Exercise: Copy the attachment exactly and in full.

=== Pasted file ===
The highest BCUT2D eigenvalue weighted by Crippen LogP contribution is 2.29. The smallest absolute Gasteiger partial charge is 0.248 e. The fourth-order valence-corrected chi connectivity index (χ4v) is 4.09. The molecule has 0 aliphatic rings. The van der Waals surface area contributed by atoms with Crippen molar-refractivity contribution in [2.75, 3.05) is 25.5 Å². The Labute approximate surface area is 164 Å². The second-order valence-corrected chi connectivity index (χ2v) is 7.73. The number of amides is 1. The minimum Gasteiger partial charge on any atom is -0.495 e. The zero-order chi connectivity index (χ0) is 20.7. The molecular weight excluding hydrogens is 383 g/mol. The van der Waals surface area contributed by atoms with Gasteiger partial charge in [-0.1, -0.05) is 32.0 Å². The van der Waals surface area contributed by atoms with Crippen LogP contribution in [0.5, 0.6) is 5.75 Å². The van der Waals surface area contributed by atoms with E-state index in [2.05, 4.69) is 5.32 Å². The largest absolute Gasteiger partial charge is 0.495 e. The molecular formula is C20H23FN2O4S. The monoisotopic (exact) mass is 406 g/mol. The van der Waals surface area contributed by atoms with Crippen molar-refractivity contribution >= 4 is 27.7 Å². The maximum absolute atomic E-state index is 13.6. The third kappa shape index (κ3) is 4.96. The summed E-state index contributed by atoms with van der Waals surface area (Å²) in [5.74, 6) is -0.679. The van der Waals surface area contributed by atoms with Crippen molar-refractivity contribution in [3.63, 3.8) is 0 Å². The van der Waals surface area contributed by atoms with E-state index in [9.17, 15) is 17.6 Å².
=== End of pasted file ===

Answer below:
The highest BCUT2D eigenvalue weighted by Crippen LogP contribution is 2.29. The smallest absolute Gasteiger partial charge is 0.248 e. The fourth-order valence-corrected chi connectivity index (χ4v) is 4.09. The molecule has 0 aliphatic rings. The van der Waals surface area contributed by atoms with Crippen molar-refractivity contribution in [2.75, 3.05) is 25.5 Å². The Labute approximate surface area is 164 Å². The second-order valence-corrected chi connectivity index (χ2v) is 7.73. The number of amides is 1. The minimum Gasteiger partial charge on any atom is -0.495 e. The zero-order chi connectivity index (χ0) is 20.7. The molecular weight excluding hydrogens is 383 g/mol. The van der Waals surface area contributed by atoms with Gasteiger partial charge in [-0.1, -0.05) is 32.0 Å². The van der Waals surface area contributed by atoms with Crippen LogP contribution in [0.5, 0.6) is 5.75 Å². The van der Waals surface area contributed by atoms with E-state index in [2.05, 4.69) is 5.32 Å². The largest absolute Gasteiger partial charge is 0.495 e. The molecular formula is C20H23FN2O4S. The monoisotopic (exact) mass is 406 g/mol. The van der Waals surface area contributed by atoms with Crippen molar-refractivity contribution >= 4 is 27.7 Å². The maximum absolute atomic E-state index is 13.6. The third kappa shape index (κ3) is 4.96. The summed E-state index contributed by atoms with van der Waals surface area (Å²) in [5.74, 6) is -0.679. The van der Waals surface area contributed by atoms with Crippen molar-refractivity contribution in [3.63, 3.8) is 0 Å². The van der Waals surface area contributed by atoms with E-state index in [9.17, 15) is 17.6 Å².